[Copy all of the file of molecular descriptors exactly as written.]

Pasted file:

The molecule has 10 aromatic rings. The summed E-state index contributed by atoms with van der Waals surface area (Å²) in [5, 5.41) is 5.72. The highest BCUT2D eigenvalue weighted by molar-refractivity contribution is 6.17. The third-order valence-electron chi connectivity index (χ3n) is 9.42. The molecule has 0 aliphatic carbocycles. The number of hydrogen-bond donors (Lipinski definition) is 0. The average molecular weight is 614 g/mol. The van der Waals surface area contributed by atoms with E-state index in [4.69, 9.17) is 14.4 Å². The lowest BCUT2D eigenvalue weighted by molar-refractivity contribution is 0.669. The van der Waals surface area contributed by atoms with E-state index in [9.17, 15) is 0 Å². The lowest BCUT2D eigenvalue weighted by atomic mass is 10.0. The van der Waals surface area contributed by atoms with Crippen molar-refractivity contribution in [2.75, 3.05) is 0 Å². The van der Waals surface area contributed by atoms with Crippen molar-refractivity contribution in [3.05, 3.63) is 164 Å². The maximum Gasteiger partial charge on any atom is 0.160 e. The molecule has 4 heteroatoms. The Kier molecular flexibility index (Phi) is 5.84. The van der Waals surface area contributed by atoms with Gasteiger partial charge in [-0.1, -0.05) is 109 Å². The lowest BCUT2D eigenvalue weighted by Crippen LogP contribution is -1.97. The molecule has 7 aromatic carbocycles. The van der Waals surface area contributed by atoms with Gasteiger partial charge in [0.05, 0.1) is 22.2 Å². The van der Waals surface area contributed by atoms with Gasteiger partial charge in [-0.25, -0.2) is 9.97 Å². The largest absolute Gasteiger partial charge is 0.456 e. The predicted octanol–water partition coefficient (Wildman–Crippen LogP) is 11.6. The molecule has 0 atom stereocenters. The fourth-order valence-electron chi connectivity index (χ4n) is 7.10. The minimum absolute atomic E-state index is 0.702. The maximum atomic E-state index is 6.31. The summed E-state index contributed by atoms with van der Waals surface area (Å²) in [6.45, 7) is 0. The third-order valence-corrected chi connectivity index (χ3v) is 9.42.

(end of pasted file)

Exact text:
The molecule has 10 aromatic rings. The summed E-state index contributed by atoms with van der Waals surface area (Å²) in [5, 5.41) is 5.72. The highest BCUT2D eigenvalue weighted by molar-refractivity contribution is 6.17. The third-order valence-electron chi connectivity index (χ3n) is 9.42. The molecule has 0 aliphatic carbocycles. The number of hydrogen-bond donors (Lipinski definition) is 0. The average molecular weight is 614 g/mol. The van der Waals surface area contributed by atoms with E-state index in [4.69, 9.17) is 14.4 Å². The lowest BCUT2D eigenvalue weighted by molar-refractivity contribution is 0.669. The van der Waals surface area contributed by atoms with E-state index in [9.17, 15) is 0 Å². The lowest BCUT2D eigenvalue weighted by atomic mass is 10.0. The van der Waals surface area contributed by atoms with Crippen molar-refractivity contribution in [2.75, 3.05) is 0 Å². The van der Waals surface area contributed by atoms with Crippen molar-refractivity contribution in [3.05, 3.63) is 164 Å². The maximum Gasteiger partial charge on any atom is 0.160 e. The molecule has 4 heteroatoms. The Kier molecular flexibility index (Phi) is 5.84. The van der Waals surface area contributed by atoms with Gasteiger partial charge in [-0.1, -0.05) is 109 Å². The lowest BCUT2D eigenvalue weighted by Crippen LogP contribution is -1.97. The molecule has 7 aromatic carbocycles. The van der Waals surface area contributed by atoms with Gasteiger partial charge in [0.05, 0.1) is 22.2 Å². The van der Waals surface area contributed by atoms with Gasteiger partial charge in [-0.25, -0.2) is 9.97 Å². The largest absolute Gasteiger partial charge is 0.456 e. The predicted octanol–water partition coefficient (Wildman–Crippen LogP) is 11.6. The molecule has 0 atom stereocenters. The fourth-order valence-electron chi connectivity index (χ4n) is 7.10. The minimum absolute atomic E-state index is 0.702. The maximum atomic E-state index is 6.31. The summed E-state index contributed by atoms with van der Waals surface area (Å²) in [6.45, 7) is 0. The third-order valence-corrected chi connectivity index (χ3v) is 9.42.